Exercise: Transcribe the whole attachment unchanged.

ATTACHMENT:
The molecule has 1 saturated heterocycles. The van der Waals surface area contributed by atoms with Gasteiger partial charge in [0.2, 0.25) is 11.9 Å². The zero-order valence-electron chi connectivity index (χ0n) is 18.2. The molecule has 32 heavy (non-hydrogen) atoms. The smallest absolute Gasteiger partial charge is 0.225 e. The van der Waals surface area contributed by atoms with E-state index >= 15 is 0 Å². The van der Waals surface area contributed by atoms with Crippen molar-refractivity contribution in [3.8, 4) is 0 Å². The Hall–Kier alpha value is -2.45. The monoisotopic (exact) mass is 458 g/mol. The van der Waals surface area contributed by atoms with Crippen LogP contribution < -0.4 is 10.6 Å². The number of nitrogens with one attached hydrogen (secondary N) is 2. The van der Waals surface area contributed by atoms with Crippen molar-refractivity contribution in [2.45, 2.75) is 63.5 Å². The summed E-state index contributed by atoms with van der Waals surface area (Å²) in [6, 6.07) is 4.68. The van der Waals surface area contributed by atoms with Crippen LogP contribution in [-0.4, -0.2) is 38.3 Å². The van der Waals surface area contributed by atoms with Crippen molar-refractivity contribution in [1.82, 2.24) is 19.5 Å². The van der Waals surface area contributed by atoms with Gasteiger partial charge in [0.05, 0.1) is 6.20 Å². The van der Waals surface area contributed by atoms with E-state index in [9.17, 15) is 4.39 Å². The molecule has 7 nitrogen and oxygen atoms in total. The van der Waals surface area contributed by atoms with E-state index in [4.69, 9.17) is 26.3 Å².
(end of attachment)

The molecule has 1 saturated heterocycles. The van der Waals surface area contributed by atoms with Gasteiger partial charge in [0.2, 0.25) is 11.9 Å². The zero-order valence-electron chi connectivity index (χ0n) is 18.2. The molecule has 32 heavy (non-hydrogen) atoms. The smallest absolute Gasteiger partial charge is 0.225 e. The van der Waals surface area contributed by atoms with E-state index >= 15 is 0 Å². The van der Waals surface area contributed by atoms with Crippen molar-refractivity contribution in [3.8, 4) is 0 Å². The Hall–Kier alpha value is -2.45. The monoisotopic (exact) mass is 458 g/mol. The van der Waals surface area contributed by atoms with Crippen LogP contribution < -0.4 is 10.6 Å². The number of nitrogens with one attached hydrogen (secondary N) is 2. The van der Waals surface area contributed by atoms with Crippen molar-refractivity contribution in [2.45, 2.75) is 63.5 Å². The summed E-state index contributed by atoms with van der Waals surface area (Å²) in [6, 6.07) is 4.68. The van der Waals surface area contributed by atoms with Crippen LogP contribution in [-0.4, -0.2) is 38.3 Å². The van der Waals surface area contributed by atoms with Crippen molar-refractivity contribution in [1.82, 2.24) is 19.5 Å². The van der Waals surface area contributed by atoms with Gasteiger partial charge in [0.05, 0.1) is 6.20 Å². The van der Waals surface area contributed by atoms with E-state index in [9.17, 15) is 4.39 Å². The molecule has 7 nitrogen and oxygen atoms in total. The van der Waals surface area contributed by atoms with E-state index in [4.69, 9.17) is 26.3 Å².